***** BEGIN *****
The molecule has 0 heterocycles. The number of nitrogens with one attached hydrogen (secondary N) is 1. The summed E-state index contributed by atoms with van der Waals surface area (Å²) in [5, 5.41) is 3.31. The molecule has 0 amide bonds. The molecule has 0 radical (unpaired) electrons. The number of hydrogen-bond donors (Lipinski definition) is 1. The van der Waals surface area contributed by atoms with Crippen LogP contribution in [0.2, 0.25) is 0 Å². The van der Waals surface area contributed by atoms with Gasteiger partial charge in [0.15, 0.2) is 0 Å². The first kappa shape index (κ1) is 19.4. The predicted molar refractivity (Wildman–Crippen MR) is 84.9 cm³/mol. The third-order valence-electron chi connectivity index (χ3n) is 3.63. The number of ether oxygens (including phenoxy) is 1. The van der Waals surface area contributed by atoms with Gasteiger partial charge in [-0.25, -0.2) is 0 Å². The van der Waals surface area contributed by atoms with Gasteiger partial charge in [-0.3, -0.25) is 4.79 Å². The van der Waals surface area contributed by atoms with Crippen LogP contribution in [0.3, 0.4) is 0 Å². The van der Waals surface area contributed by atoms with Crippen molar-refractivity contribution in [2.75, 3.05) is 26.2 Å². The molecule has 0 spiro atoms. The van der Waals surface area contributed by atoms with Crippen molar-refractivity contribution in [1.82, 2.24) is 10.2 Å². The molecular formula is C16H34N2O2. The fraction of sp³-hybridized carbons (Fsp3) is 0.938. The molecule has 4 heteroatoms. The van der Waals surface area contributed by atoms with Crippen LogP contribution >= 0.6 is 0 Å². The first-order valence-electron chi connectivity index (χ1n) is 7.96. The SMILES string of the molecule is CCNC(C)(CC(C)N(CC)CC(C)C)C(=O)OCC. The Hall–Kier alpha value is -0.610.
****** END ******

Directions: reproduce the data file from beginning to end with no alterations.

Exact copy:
The molecule has 0 heterocycles. The number of nitrogens with one attached hydrogen (secondary N) is 1. The summed E-state index contributed by atoms with van der Waals surface area (Å²) in [5, 5.41) is 3.31. The molecule has 0 amide bonds. The molecule has 0 radical (unpaired) electrons. The number of hydrogen-bond donors (Lipinski definition) is 1. The van der Waals surface area contributed by atoms with Crippen LogP contribution in [0.2, 0.25) is 0 Å². The van der Waals surface area contributed by atoms with Gasteiger partial charge in [0.15, 0.2) is 0 Å². The first kappa shape index (κ1) is 19.4. The predicted molar refractivity (Wildman–Crippen MR) is 84.9 cm³/mol. The third-order valence-electron chi connectivity index (χ3n) is 3.63. The number of ether oxygens (including phenoxy) is 1. The van der Waals surface area contributed by atoms with Gasteiger partial charge in [-0.25, -0.2) is 0 Å². The van der Waals surface area contributed by atoms with Gasteiger partial charge in [-0.3, -0.25) is 4.79 Å². The van der Waals surface area contributed by atoms with Crippen LogP contribution in [0.3, 0.4) is 0 Å². The van der Waals surface area contributed by atoms with Crippen molar-refractivity contribution in [2.75, 3.05) is 26.2 Å². The molecule has 0 spiro atoms. The van der Waals surface area contributed by atoms with Crippen molar-refractivity contribution in [1.82, 2.24) is 10.2 Å². The molecular formula is C16H34N2O2. The fraction of sp³-hybridized carbons (Fsp3) is 0.938. The molecule has 4 heteroatoms. The van der Waals surface area contributed by atoms with Crippen LogP contribution >= 0.6 is 0 Å². The first-order valence-electron chi connectivity index (χ1n) is 7.96. The SMILES string of the molecule is CCNC(C)(CC(C)N(CC)CC(C)C)C(=O)OCC. The Hall–Kier alpha value is -0.610.